Despite a compressed, three-year window to develop and test
the lithium-ion battery pack for Chevy's new Volt electric vehicle, experts say
there's a good chance the technology will prove to be durable and dependable
when it hits the streets later this year.
know definitively what the failure mechanisms will be for this battery," says
David Swan, CEO and founder of DHS Engineering
and a well-known expert in electric vehicle testing. "But chances are that
General Motors will be right. They can't afford to fail."
GM's reputation is on the line with the Volt. Said to be the biggest program in
the company's 102-year history, the Volt serves as an opportunity for GM to
make up for the media-generated black eye it received after the infamous
shelving of its earlier electric vehicle, the EV1. It also gives the company a
chance to take the lead in the hottest new area of the automotive industry.
GM stepped boldly forth in July of this year, announcing that it will offer an
eight-year, 100,000-mile warranty for the Volt's lithium-ion battery pack.
that warranty because our confidence (in the battery) has increased
significantly," says Rob Peterson, a spokesman for GM. "What our engineers
accomplished over a short period of time - when you take into account the
batteries, suppliers, electronic controls, manufacturing and dealer training -
is really impressive."
For engineers, the Volt program has also been a genuine
stomach churner. When General Motors announced the program schedule for its
Chevy Volt electric vehicle early in 2007, the timing appeared to be next to
impossible. In a scant three-and-a-half years, the technical staff faced the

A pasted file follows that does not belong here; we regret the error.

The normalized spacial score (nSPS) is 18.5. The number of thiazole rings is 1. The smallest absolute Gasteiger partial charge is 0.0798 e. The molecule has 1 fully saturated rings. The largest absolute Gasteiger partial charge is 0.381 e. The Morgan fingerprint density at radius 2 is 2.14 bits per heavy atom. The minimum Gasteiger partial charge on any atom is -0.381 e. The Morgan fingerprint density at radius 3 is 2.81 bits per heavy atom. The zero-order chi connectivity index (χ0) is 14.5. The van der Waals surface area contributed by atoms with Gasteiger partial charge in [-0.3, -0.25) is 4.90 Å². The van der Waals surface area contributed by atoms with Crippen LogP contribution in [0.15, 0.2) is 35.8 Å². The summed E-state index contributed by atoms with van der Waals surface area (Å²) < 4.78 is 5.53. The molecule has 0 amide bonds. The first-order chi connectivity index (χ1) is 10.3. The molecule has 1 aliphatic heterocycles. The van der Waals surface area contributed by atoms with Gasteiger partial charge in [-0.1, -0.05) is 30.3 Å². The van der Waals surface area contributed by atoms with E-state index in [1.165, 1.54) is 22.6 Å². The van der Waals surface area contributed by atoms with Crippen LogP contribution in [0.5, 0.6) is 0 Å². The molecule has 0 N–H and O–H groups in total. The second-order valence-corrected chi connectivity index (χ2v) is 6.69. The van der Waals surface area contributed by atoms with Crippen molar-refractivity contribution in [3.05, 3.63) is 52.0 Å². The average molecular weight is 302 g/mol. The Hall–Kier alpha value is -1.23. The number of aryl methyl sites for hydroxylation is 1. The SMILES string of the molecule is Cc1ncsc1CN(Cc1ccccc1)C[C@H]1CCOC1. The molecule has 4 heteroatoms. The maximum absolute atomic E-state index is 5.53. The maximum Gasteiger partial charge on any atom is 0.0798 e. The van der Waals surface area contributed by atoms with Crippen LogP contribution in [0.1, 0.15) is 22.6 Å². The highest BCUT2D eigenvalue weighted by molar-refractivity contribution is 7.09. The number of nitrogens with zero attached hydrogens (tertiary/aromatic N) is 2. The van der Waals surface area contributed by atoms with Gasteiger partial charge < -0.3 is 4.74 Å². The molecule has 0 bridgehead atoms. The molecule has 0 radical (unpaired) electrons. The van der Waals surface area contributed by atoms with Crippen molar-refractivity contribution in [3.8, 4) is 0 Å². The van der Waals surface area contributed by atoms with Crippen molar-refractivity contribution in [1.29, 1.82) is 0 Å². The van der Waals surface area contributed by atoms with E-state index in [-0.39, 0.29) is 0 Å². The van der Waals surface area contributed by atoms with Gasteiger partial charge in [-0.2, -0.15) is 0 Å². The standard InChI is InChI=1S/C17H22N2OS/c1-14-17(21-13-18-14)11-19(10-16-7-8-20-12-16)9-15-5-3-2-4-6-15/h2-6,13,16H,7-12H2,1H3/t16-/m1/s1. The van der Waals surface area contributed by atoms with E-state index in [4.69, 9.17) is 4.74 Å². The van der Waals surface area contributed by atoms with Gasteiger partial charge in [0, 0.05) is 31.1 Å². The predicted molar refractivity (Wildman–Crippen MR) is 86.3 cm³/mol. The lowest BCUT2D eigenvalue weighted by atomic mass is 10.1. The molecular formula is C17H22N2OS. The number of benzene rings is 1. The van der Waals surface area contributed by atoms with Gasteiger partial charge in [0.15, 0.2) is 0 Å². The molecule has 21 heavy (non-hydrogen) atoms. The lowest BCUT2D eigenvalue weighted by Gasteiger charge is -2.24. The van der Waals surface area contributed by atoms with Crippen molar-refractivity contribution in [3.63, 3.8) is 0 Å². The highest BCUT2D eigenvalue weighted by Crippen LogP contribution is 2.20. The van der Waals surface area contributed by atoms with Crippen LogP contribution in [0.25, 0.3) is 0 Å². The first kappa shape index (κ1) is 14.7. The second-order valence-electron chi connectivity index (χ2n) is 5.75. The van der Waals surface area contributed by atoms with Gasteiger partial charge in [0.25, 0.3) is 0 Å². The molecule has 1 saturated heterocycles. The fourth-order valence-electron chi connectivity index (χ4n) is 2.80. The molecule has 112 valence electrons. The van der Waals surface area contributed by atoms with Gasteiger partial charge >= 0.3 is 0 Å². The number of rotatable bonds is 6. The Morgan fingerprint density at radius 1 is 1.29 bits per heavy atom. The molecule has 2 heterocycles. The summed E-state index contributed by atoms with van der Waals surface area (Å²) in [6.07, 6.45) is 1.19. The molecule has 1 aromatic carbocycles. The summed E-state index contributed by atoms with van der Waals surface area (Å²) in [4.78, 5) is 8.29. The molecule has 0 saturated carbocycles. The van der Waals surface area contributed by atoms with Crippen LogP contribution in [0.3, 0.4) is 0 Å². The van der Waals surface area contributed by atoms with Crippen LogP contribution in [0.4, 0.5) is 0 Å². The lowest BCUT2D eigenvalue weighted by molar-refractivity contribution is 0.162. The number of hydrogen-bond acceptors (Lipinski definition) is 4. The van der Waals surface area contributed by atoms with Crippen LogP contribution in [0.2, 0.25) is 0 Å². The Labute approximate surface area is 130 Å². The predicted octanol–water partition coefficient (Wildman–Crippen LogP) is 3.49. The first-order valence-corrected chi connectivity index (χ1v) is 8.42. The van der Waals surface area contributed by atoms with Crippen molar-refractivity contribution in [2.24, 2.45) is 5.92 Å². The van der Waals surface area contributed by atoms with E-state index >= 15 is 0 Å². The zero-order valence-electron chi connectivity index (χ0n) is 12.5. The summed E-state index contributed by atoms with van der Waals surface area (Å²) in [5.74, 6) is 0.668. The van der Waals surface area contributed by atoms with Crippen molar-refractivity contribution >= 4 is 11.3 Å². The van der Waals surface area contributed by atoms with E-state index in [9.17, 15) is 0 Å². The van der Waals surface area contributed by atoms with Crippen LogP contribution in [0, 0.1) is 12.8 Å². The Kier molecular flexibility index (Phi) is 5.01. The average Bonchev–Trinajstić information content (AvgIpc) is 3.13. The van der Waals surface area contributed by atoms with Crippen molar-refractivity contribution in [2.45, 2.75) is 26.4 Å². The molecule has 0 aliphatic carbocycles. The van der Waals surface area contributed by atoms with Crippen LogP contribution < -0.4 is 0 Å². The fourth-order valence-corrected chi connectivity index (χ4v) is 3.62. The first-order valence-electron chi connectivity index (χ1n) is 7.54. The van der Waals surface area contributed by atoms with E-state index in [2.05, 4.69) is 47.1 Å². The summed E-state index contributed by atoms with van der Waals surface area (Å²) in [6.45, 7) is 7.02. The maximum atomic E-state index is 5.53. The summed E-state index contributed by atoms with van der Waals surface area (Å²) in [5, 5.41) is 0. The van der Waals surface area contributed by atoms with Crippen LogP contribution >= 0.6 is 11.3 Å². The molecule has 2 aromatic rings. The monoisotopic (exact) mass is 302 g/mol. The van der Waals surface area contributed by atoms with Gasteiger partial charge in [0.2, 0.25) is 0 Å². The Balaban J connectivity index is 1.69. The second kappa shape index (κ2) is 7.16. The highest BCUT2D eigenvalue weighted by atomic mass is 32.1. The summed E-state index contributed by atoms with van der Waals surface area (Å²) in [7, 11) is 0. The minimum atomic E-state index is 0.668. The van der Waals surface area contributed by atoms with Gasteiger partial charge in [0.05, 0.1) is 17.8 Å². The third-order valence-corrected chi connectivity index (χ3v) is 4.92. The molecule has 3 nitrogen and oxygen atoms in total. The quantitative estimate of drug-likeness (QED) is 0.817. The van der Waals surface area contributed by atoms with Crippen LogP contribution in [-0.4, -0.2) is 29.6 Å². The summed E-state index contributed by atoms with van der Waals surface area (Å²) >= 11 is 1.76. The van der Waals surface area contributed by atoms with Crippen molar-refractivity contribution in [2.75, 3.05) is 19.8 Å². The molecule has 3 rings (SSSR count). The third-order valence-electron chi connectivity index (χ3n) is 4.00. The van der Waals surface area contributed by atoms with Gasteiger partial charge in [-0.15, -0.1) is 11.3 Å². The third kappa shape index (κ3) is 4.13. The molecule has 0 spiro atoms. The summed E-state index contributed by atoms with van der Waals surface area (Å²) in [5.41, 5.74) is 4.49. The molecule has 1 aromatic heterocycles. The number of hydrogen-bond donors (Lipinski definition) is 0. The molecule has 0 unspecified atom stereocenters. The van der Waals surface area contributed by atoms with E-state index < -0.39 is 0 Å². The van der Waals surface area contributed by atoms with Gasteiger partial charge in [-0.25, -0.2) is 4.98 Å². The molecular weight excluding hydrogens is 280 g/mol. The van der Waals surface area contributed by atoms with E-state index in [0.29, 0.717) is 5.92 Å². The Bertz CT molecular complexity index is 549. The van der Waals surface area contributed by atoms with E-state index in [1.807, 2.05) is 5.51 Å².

prospect of studying a new material, building prototypes, working with
suppliers, understanding failure modes and then squeezing years of simulated
life into a few months of battery testing - all while the car itself was still
"In the past, innovation and invention was
done before the technology was assigned to a vehicle," Peterson says. "This was
different. Here, we decided to do the innovation and invention on a parallel
path with the vehicle development."
From an engineering perspective,
the short development time raised questions, particularly where the battery was
concerned. Some wondered if two years of testing on the Volt battery would
provide an accurate snapshot of its capabilities under real-world conditions.
Others asked if General Motors' engineering team could feel confident that they
had correctly identified the most likely failure mechanisms for the battery.
"The danger with a new technology
is that maybe you're testing it the old way - the way that mattered for previous
generations of products," says Steven Eppinger, a professor of management
science and innovation at Massachusetts Institute of Technology. "But you're
not always aware of the failure modes for the new technology. It might fail in
a different way. That's always the danger of innovation."
Surprisingly, experts say that the
compressed test period isn't a big issue. The vast majority of engineered
products are subjected to accelerated life tests. "In most products, the kind
of (testing) cycle you want to put it through can be accelerated," Eppinger
says. "If it's charging or discharging, heating or cooling, loading or